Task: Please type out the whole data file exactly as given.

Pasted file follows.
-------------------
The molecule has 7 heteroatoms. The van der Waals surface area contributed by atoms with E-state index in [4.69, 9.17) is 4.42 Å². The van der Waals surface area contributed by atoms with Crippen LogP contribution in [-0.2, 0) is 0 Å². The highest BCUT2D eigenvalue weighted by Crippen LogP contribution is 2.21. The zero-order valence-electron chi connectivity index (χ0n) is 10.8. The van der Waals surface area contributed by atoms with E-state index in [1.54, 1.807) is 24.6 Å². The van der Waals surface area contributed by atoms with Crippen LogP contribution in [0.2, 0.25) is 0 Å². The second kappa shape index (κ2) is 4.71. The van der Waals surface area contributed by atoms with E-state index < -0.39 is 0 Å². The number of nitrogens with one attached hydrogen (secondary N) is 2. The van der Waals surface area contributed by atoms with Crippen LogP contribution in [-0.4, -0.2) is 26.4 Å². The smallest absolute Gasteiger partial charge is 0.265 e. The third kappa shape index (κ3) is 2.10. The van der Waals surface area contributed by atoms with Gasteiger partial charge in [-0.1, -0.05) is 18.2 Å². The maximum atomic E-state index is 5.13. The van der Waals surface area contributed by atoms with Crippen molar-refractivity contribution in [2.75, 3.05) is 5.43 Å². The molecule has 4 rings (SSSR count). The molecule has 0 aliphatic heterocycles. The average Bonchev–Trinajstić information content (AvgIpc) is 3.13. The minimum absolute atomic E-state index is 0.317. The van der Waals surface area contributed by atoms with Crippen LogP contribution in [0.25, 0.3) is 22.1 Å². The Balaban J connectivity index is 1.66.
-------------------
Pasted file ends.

The molecule has 7 heteroatoms. The van der Waals surface area contributed by atoms with E-state index in [4.69, 9.17) is 4.42 Å². The van der Waals surface area contributed by atoms with Crippen LogP contribution in [-0.2, 0) is 0 Å². The highest BCUT2D eigenvalue weighted by Crippen LogP contribution is 2.21. The zero-order valence-electron chi connectivity index (χ0n) is 10.8. The van der Waals surface area contributed by atoms with E-state index in [1.54, 1.807) is 24.6 Å². The van der Waals surface area contributed by atoms with Crippen LogP contribution in [0.2, 0.25) is 0 Å². The second kappa shape index (κ2) is 4.71. The van der Waals surface area contributed by atoms with E-state index < -0.39 is 0 Å². The number of nitrogens with one attached hydrogen (secondary N) is 2. The van der Waals surface area contributed by atoms with Crippen LogP contribution in [-0.4, -0.2) is 26.4 Å². The smallest absolute Gasteiger partial charge is 0.265 e. The third kappa shape index (κ3) is 2.10. The van der Waals surface area contributed by atoms with Gasteiger partial charge in [-0.1, -0.05) is 18.2 Å². The maximum atomic E-state index is 5.13. The van der Waals surface area contributed by atoms with Crippen molar-refractivity contribution in [2.75, 3.05) is 5.43 Å². The molecule has 4 rings (SSSR count). The molecule has 0 aliphatic heterocycles. The average Bonchev–Trinajstić information content (AvgIpc) is 3.13. The minimum absolute atomic E-state index is 0.317. The van der Waals surface area contributed by atoms with Crippen LogP contribution in [0.25, 0.3) is 22.1 Å². The Balaban J connectivity index is 1.66.